National Compendium of Causation Standards in Asbestos Litigation

Updated: 2017
Edward M. Slaughter, Quincy Jones, Celina Walker


 

Asbestos litigation continues unabated in jurisdictions across the country. Exposure scenarios that rarely gave rise to lawsuits just a few years ago are now the norm. Bystander, take-home and environmental drift cases are filed with regularity. The rise of these de minimis dose cases makes the proper application of causation criteria all the more important. Causation standards should be based on legitimate science and sound legal principles. This is our 2017 Update: Compendium of Asbestos Causation Standards.

The following is compendium of reported decisions from across the country. We publish this with the hope that others from across the country will share any orders or other news on how their local trial courts have actually applied these standards in asbestos cases. Click here to contact Edward M. Slaughter with updates.


Lohrmann Test

California Standard

Texas Standard

Miscellaneous Approaches

Arizona
Arkansas
Colorado
District of Columbia
Georgia
Illinois
Iowa
Kansas
Kentucky
Louisiana
Maryland
Massachusetts
Michigan
Mississippi
Missouri
Nebraska
Nevada
New Jersey
New Mexico
North Carolina
Ohio
Oklahoma
Pennsylvania
Rhode Island
South Carolina
Utah
Washington
Wyoming

California
Oregon
























Texas


























Delaware
Maine
New York
Virginia

























Alabama

Relevant cases: Sheffield v. Owens-Corning Fiberglass Corp., 595 So.2d 443 (Ala. 1992) (maritime case admitting any exposure expert testimony); Bobo v. Tennessee Valley Authority, 2014 WL 4269128 (denying defendant’s motion to exclude any exposure testimony); Morgan v. Bill Vann Co., 2013 WL 4654602 (court did not have to recognize causation standard under Alabama law because of a statutory bar); Bobo v. Tennessee Valley Auth., 855 F.3d 1294 (11th Cir. 2017) (applying Alabama law but declining to adopt either the Lohrmann or substantial factor test because the sufficiency of the evidence satisfied both standards where decedent’s wife laundered his asbestos containing clothes for 22 years).

Standard adopted by highest state court? No           

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Arizona

Relevant cases: Hyde v. Owens-Corning Fiberglas Corp., 751 F. Supp. 832 (D. Ariz. 1990); White v. Celotex Corp., 907 F.2d 104 (9th Cir. 1990). See Benshoof v. National Gypsum Co., 978 F.2d 475 (9th Cir. 1991).

Standard adopted by highest state court? No

Standard used in Hyde & White: In White, the Ninth Circuit affirmed that plaintiff offered no evidence of exposure to any particular product associated with the defendant and defendants merely making asbestos products during the period of alleged exposure was insufficient. 907 F.2d at 106. Hyde expanded on the White decision, granting summary judgment to defendant after plaintiff failed to produce any evidence regarding time, location, and circumstances of their exposure to the defendant’s asbestos product. 751 F. Supp. at 834. The facts consisted of plaintiff who alleged exposure during his thirty years working as a construction carpenter. Id. at 833. Plaintiff’s testimony merely provided that he had seen Kaylo pipe covering, but failed to establish that the pipe covering belonged to defendants. Id. Benshoof is significant because it is often interpreted as a more rigorous standard than the traditional Lohrmann test because of the scrutiny placed on circumstantial evidence under Arizona law.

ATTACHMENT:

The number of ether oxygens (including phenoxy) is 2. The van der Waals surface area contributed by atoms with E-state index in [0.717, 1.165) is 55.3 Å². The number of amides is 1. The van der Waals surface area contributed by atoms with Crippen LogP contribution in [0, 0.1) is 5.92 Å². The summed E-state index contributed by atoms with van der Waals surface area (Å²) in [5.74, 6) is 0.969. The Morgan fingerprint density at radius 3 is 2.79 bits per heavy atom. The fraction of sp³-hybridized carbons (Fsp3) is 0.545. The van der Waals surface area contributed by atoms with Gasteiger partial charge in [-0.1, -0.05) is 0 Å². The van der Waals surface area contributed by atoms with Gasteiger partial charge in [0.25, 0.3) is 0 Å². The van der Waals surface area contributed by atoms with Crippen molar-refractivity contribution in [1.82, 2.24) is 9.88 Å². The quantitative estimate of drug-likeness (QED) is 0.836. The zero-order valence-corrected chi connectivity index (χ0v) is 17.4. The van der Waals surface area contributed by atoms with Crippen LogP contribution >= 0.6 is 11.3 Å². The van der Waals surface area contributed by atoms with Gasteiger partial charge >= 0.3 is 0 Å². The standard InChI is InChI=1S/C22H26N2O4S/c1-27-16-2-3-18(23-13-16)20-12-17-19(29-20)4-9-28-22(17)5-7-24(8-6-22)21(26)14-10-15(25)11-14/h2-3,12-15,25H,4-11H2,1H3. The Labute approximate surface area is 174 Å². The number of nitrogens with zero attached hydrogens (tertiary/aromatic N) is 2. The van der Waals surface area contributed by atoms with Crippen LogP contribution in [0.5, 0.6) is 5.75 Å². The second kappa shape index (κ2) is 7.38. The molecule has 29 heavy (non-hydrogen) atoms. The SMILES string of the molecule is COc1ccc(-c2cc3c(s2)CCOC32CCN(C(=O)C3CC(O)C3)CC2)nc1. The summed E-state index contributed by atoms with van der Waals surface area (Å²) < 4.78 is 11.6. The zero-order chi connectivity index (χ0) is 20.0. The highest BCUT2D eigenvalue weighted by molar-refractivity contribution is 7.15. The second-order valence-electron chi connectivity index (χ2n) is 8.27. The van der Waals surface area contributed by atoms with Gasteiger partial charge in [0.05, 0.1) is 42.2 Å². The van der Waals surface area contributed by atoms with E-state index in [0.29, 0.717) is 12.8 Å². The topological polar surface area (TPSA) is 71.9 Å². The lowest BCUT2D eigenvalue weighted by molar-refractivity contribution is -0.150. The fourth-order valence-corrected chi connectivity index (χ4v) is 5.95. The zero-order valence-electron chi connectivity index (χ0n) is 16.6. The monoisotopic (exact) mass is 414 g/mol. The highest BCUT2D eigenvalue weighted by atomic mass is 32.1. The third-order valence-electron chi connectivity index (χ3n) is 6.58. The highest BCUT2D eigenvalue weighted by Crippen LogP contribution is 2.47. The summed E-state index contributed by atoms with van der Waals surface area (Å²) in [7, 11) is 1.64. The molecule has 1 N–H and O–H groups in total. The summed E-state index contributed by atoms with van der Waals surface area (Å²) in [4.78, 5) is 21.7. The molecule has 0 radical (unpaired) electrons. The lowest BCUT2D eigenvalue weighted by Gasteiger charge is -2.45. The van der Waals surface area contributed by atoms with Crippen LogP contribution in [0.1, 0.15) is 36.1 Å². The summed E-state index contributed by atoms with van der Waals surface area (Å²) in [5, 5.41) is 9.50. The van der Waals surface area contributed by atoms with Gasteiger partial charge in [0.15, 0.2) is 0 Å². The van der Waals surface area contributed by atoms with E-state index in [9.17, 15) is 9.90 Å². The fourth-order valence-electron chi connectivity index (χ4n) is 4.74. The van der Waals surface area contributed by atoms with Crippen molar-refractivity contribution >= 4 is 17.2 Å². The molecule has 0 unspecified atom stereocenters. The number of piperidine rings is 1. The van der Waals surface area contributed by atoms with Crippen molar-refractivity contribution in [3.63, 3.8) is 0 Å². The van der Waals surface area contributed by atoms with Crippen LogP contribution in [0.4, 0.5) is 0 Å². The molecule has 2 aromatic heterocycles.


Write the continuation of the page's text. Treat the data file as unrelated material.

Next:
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Arkansas

Relevant case: Chavers v. Gen. Motors Corp., 79 S.W.3d 361 (Ark. 2002); see also Jackson v. Anchor Packing Co., 994 F.2d 1295 (8th Cir. 1993) (predicting Arkansas would adopt Lohrmann test and applying it).

Standard adopted by highest state court? Yes                       

Standard: Lohrmann

In Chavers, a wrongful death action was brought against 3 manufacturers of asbestos products. 79 S.W.3d at 362. The plaintiff claimed the decedent’s exposure was attributable to working most of his life in construction, as well as working on automobiles as a “shade tree mechanic.” Id. at 364. The Arkansas Supreme Court adopted the Lohrmann test and rejected plaintiff’s argument to adopt the more relaxed test demonstrated in Tragarz.Id. at 369. The court concluded that even if under the more relaxed standard, plaintiff failed to meet the regularity and frequency requirements. Id. at 370. The plaintiff only offered evidence of exposure on one occurrence when removing a set of brakes manufactured by one of the defendants. Id. There is a presumption that Arkansas would reject the any exposure theory since the court determined that the plaintiff’s evidence of one-time exposure to the defendant’s product could not show that it was probable to have caused illness. Id.

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California